LAW & ORDER Post-Mortem: Mehcad Brooks on Filming Shaw's Emotional Scene in 'The System' - Give Me My Remote : Give Me My Remote

LAW & ORDER Post-Mortem: Mehcad Brooks on Filming Shaw’s Emotional Scene in ‘The System’

December 8, 2022 by  

Shaw Price bar scene

LAW & ORDER — “12 Seconds” Episode 22005 — Pictured: Mehcad Brooks as Det. Jalen Shaw — (Photo by: Will Hart/NBC)

[Warning: This post contains spoilers for the Thursday, December 8 episode of LAW & ORDER, “The System.”]

In the aftermath of arresting an innocent man, LAW & ORDER’s Shaw (Mehcad Brooks) had to grapple with the unexpected fallout as the situation spiraled beyond anyone’s control.

On the Thursday, December 8 episode, “The System,” Troy Booker (Chaundre Hall-Broomfield) escapes from police custody while awaiting his trial—but accidentally kills the officer who was guarding him.

When they get Troy back in custody, he refuses to take a plea of manslaughter—he was innocent of the original crime and he feared for his life—and even Shaw pleads with the ADAs to figure something out.

“We failed him, we owe him,” Shaw tells Price (Hugh Dancy).

After the evidence doesn’t directly support Troy’s version of his life being endangered, Price finds Shaw at a bar. “He didn’t deserve to be there in the first place,” Shaw says.

“There’s nothing we can do about it…we need to move past all of that,” Price replies.

Shaw, however, can’t. “Move past all that? How? We ruined this man’s life,” he says. “That doesn’t bother you? That doesn’t affect you? That doesn’t get to you at all?”

“I have a job to do, and wearing that guilt on my sleeve or giving speeches about life’s inequities doesn’t help anybody,” Price answers.

But, as Shaw points out, this runs deeper for him. “You know, I thought I could help people,” Shaw says. “By going to law school; fight the system that way. Didn’t work out for me the way I thought. So I joined the police academy. I thought I could do more good on the streets. Have more of a direct impact. I became a cop to keep innocent Black men out of prison, not put them in there.”

Price acknowledges that no matter how hard they try, they’re going to mess it up once in a while.”That’s a helluva speech—unless your name is Troy Booker,” Shaw replies. Ultimately, Troy is found guilty of murder in the second degree.

Shaw was visibly shaken by the ordeal, and Brooks is hoping the series showcases the impact of this storyline in future episodes. “I think they do take into consideration—more so than the seasons that I’ve watched in the past of LAW & ORDER—what the characters have been going through throughout the season,” Brooks tells Give Me My Remote. “They are writing for that. How this may affect Shaw in the future, I hope we come back to it. This is a conversation that needs to be had about the system that was put in place to keep diverse people subservient. Or in a place where they’re constantly fighting for dignity and freedom…I think that there’s a veil that is being lifted about the mechanisms of that system. But that system doesn’t have to be fed. It can just be left alone. And it’s still going to be detrimental to a whole swath of people. And that’s not gonna go away because of this episode.”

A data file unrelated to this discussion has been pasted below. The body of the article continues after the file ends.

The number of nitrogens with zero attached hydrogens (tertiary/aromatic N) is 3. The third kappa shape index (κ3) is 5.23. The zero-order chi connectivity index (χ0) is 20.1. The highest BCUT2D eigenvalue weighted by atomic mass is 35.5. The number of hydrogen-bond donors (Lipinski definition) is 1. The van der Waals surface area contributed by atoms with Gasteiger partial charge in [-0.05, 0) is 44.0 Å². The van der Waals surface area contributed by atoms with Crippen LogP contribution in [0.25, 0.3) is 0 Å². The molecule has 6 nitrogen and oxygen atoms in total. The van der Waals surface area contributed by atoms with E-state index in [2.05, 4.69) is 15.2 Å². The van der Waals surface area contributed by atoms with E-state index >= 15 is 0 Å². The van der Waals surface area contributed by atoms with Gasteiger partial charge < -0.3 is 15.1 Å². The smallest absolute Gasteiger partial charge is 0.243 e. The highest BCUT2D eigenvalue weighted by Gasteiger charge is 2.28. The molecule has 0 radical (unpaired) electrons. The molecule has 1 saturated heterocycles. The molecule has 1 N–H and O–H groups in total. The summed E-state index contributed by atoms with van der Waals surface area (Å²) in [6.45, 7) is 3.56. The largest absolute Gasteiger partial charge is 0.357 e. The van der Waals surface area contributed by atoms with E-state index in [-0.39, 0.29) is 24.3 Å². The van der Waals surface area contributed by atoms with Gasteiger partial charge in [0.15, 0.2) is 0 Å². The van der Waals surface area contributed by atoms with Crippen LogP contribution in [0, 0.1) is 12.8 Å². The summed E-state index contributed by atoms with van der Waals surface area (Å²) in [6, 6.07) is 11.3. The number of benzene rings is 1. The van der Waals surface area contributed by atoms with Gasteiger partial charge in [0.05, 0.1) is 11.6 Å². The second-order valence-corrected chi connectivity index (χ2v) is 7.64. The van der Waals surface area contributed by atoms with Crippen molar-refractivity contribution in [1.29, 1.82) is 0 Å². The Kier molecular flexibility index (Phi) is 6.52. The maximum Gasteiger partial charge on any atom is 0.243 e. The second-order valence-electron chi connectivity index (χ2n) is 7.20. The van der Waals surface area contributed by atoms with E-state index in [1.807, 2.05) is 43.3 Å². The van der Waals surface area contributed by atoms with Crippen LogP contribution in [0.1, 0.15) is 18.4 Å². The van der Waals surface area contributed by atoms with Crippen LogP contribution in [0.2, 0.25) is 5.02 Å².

“So I think that there’s a lot to explore there,” he continues. “You have an actor who’s willing to explore it, and the character who’s already been put into that place. So I think we have all the elements there. You have writers who were brave enough to do it, and who were nailing it. They hit the mark. And I don’t have a definitive answer for you yet [about when they’ll next explore it], but hopefully…it does expand in the future.”

As for filming the emotional bar scene with Dancy, Brooks acknowledged at the time of the interview he was “avoiding” watching it.

“I got a link to the episode…and I stared at the link for five minutes, and I couldn’t bring myself to click it, because I know what I was going through at the time,” he says. “And that scene in particular, my father is a civil rights attorney. And I remember waking up in the middle of night, constantly, to our home phone ringing and people calling because their son or daughter had been arrested for murder—and they weren’t even in the city when it happened. Or they got arrested for this or that and it wasn’t true. They were innocent. And I saw that time in and time out, over and over again in my life.”

“There was something personal about what the writers wrote—I don’t even know if they know this, but it really hit me personally,” he continues. “I have extended family members who’ve gone to jail for large portions of their lives for things that they didn’t do. I see how that tears at the family, what that does to a family for generations, frankly.”

“And so that was all there for me: Remembering those phone calls in the middle of night that my father would get, remembering that my mom—who’s a journalist—would go to death row in Texas and interview these 14-year-old kids, 15-year-old kids,” he concludes. “The law got changed in part because of some of her work…I was pen pals with a couple of kids who were on death row who were around my age and they didn’t do it; DNA evidence later exonerated them. And so this was the world I grew up in, of understanding that you don’t have to do anything to go to prison…You just have to be in the wrong place at the wrong time. Somebody just has to think you look like somebody. And so these it was decades of personal lived experience that I’ve had in this realm, and perhaps hundreds of years of generational trauma of my ancestors that was being allowed to speak through me at that point. But it hit me; I had to go home and recover for a little while.”

LAW & ORDER, Thursdays, 8/7c, NBC


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